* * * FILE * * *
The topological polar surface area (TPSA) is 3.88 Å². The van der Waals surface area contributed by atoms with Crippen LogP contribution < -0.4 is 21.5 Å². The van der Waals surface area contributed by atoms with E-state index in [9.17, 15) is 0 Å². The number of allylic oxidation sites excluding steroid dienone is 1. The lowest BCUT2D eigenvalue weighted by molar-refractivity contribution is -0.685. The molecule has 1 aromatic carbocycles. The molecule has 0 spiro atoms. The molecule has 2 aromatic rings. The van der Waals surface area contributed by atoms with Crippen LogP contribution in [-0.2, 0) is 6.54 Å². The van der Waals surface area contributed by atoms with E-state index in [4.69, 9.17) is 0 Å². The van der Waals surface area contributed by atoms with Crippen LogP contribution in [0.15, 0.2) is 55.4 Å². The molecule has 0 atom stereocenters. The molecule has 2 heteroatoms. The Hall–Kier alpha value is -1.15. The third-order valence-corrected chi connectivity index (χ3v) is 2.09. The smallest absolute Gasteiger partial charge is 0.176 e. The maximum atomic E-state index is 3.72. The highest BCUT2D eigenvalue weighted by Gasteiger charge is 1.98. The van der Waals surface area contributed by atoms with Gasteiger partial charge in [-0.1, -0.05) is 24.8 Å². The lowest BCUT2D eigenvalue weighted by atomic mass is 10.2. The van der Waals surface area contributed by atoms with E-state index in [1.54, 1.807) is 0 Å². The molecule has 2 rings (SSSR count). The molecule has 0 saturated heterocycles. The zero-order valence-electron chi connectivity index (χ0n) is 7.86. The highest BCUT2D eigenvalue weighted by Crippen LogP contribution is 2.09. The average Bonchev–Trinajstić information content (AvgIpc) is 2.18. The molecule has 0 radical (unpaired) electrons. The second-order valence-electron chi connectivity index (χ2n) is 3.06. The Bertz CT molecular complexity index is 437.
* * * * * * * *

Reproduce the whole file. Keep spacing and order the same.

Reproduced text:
The topological polar surface area (TPSA) is 3.88 Å². The van der Waals surface area contributed by atoms with Crippen LogP contribution < -0.4 is 21.5 Å². The van der Waals surface area contributed by atoms with E-state index in [9.17, 15) is 0 Å². The number of allylic oxidation sites excluding steroid dienone is 1. The lowest BCUT2D eigenvalue weighted by molar-refractivity contribution is -0.685. The molecule has 1 aromatic carbocycles. The molecule has 0 spiro atoms. The molecule has 2 aromatic rings. The van der Waals surface area contributed by atoms with Crippen LogP contribution in [-0.2, 0) is 6.54 Å². The van der Waals surface area contributed by atoms with E-state index in [4.69, 9.17) is 0 Å². The van der Waals surface area contributed by atoms with Crippen LogP contribution in [0.15, 0.2) is 55.4 Å². The molecule has 0 atom stereocenters. The molecule has 2 heteroatoms. The Hall–Kier alpha value is -1.15. The third-order valence-corrected chi connectivity index (χ3v) is 2.09. The smallest absolute Gasteiger partial charge is 0.176 e. The maximum atomic E-state index is 3.72. The highest BCUT2D eigenvalue weighted by Gasteiger charge is 1.98. The van der Waals surface area contributed by atoms with Gasteiger partial charge in [-0.1, -0.05) is 24.8 Å². The lowest BCUT2D eigenvalue weighted by atomic mass is 10.2. The van der Waals surface area contributed by atoms with E-state index in [1.54, 1.807) is 0 Å². The molecule has 2 rings (SSSR count). The molecule has 0 saturated heterocycles. The zero-order valence-electron chi connectivity index (χ0n) is 7.86. The highest BCUT2D eigenvalue weighted by Crippen LogP contribution is 2.09. The average Bonchev–Trinajstić information content (AvgIpc) is 2.18. The molecule has 0 radical (unpaired) electrons. The second-order valence-electron chi connectivity index (χ2n) is 3.06. The Bertz CT molecular complexity index is 437.